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International Conference on Social Media, Wearable and Web Analytics

General Cybersecurity Conference

 June 11 – 12, 2018 | Glasgow, United Kingdom

Cybersecurity Conference Description

IEEE is the Technical Co-Sponsor (TCS) of the International Conference on Social Media, Wearable and Web Analytics (Social Media 2018), an international refereed conference dedicated to the advancement of social media, security of social media and consequential impacts and risks due to compromise or security breaches. It covers economic importance of social media, the emergence of wearable, wearable for fitness, e-health and life style improvements, and the use of web analytics for social media enhancements, business intelligence and business empowerment.

With the wave of phishing attacks against celebrities, high profile government officials, and nationals on social media, this conference is timely. Most importantly, we seek recommendations, solutions and advice on ways, methods and techniques for protecting our digital society.

The aim of the Social Media 2018 is to encourage participation and promotion of collaborative scientific, industrial and academic inter-workings among individual researchers, practitioners, members of existing associations, academia, standardisation bodies, and including government departments and agencies. The purpose is to build bridges between academia and industry, and to encourage interplay of different cultures.

Social Media 2018 invites researchers and industry practitioners to submit papers that encompass principles, analysis, design, methods and applications. All submitted papers are independently peer-reviewed.

The conference proceedings will be submitted for consideration for publishing and listing on the following bibliographic indexes: IEEE Computer Society Digital Library, IEEE Xplore Digital Library, DBLP Computer Science, Scopus, CiteSeerX, Computer Science Index, EI Compendex, Academic Search Complete, CiteULike, Google Scholar & Microsoft Academic Search.

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The #shocking #trend of people #breaking into each others’ #social media #accounts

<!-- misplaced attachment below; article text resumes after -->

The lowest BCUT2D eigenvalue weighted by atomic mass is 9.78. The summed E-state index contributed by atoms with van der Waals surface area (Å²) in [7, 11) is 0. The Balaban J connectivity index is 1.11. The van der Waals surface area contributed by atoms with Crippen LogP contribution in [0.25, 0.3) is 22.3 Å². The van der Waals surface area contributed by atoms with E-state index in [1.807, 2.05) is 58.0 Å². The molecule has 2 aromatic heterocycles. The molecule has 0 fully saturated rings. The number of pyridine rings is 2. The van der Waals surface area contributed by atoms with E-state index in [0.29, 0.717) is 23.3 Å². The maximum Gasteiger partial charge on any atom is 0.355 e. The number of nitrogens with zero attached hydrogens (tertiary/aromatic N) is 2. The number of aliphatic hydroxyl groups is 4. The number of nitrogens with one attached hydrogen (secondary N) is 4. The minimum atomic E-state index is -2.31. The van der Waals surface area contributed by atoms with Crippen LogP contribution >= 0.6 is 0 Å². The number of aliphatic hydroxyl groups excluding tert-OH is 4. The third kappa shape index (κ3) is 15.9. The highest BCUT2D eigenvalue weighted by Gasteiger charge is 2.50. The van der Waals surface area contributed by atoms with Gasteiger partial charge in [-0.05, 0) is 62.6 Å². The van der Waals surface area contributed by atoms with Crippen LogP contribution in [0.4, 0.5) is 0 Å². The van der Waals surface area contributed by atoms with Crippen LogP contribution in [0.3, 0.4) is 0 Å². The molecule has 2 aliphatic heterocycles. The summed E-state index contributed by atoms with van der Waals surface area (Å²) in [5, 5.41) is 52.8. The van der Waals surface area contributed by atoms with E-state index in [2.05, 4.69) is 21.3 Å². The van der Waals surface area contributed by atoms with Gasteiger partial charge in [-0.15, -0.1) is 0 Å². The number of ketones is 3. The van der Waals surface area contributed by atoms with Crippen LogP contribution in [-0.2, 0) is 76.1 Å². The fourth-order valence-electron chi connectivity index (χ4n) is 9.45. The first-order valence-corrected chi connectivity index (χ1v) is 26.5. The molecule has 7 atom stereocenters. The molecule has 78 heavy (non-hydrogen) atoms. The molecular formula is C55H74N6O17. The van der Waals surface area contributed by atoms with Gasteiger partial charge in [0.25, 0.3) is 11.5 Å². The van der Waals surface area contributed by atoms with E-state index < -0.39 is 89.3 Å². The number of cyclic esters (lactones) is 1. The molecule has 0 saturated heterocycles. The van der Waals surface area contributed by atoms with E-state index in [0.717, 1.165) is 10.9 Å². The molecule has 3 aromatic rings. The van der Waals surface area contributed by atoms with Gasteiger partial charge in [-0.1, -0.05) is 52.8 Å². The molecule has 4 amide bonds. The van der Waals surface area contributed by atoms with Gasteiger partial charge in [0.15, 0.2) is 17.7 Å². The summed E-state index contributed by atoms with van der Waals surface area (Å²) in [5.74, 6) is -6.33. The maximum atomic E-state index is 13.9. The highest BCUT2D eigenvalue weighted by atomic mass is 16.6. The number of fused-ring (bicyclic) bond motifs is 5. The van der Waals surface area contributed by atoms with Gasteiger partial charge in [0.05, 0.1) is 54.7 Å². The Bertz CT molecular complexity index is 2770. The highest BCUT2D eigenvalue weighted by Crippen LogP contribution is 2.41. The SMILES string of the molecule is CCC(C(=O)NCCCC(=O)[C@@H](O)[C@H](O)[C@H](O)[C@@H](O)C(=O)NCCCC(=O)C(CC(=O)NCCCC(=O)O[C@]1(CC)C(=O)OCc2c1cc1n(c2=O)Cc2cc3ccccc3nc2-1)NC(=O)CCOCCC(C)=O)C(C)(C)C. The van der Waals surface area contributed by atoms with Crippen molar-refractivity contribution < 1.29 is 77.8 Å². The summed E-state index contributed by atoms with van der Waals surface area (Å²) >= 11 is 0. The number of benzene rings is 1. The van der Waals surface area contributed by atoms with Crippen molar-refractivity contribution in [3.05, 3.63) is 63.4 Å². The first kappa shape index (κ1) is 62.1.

Source: National Cyber Security – Produced By Gregory Evans

The #shocking #trend of people #breaking into each others’ #social media #accounts

Spouses hack each others’ Facebook messages, parents track their offspring’s cellphone movements and lovers crack lovers’ private messages.

To most of us, EFF leader Julius Malema’s recent claim that his e-mail account was attacked by government backed hackers left a bit of a Spy vs Spy taste in the mouth.

Particularly after SA Communist Party bigwig Solly Mapaila made the same claim two days later.

But I don’t think it is so farfetched that politicians’ confidential correspondence can be targeted by cyber attackers. Just ask Hillary Clinton.

The shocking trend, however, is that ordinary citizens are breaking into each others’ social media accounts left, right and centre.

It is those closest to people who break into their personal accounts and spy on their correspondence.

Spouses hack each others’ Facebook messages, parents track their offspring’s cellphone movements and lovers crack lovers’ private messages behind their naked backs.

The worst of all is that you don’t have to be a Russian hacker or cyber geek to breach somebody’s social media. People don’t need coding skills.

If you have the skills to use Twitter, you can hack Twitter. What about WhatsApp’s encoded message technology? Even a rookie hacker can choose from a variety of techniques to break into the messaging service account.

The most popular seems to be software which allows a hacker in after just a few minutes with the target’s phone, such as Copy9 and a host of others.

Or he doesn’t even have to touch your phone – sniffer software allows him to hack your WhatsApp account from a distance if you’re on the same WiFi network. And Facebook? The classical techniques are rather unrefined, because it locks the user out of his or her account, which means the hacking attempt will be noticed.

More stealthily, though, are software or hardware keyloggers, which records every keystroke the user makes on a computer including passwords.

Or the hacker can use software such as FaceGeek or Spyzie or Hyper Cracker. And Twitter? Software such as Twitterhacker is abundant.

Of course it is completely illegal to hack someone’s social media account under the Electronic Communications Act. You can even go to jail for it.

Perhaps our modern world needs more than laws.

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Time for a less #hacker-friendly #Social Security system

Source: National Cyber Security – Produced By Gregory Evans

Time for a less #hacker-friendly #Social Security system

Last month’s announcement by Equifax that its consumer-credit database suffered a catastrophic hacking attack meant nearly half of all Americans had their Social Security numbers and vital financial information exposed to theft. The threat of massive-scale identity theft is very real.

Equifax is only the latest of multiple, large-scale data-hacking incidents. It’s time for the federal government to come up with a more secure identification code to protect citizens. That’s not just our assessment; the White House cybersecurity coordinator, Rob Joyce, also has concluded that the Social Security numbering system has “outlived its usefulness.”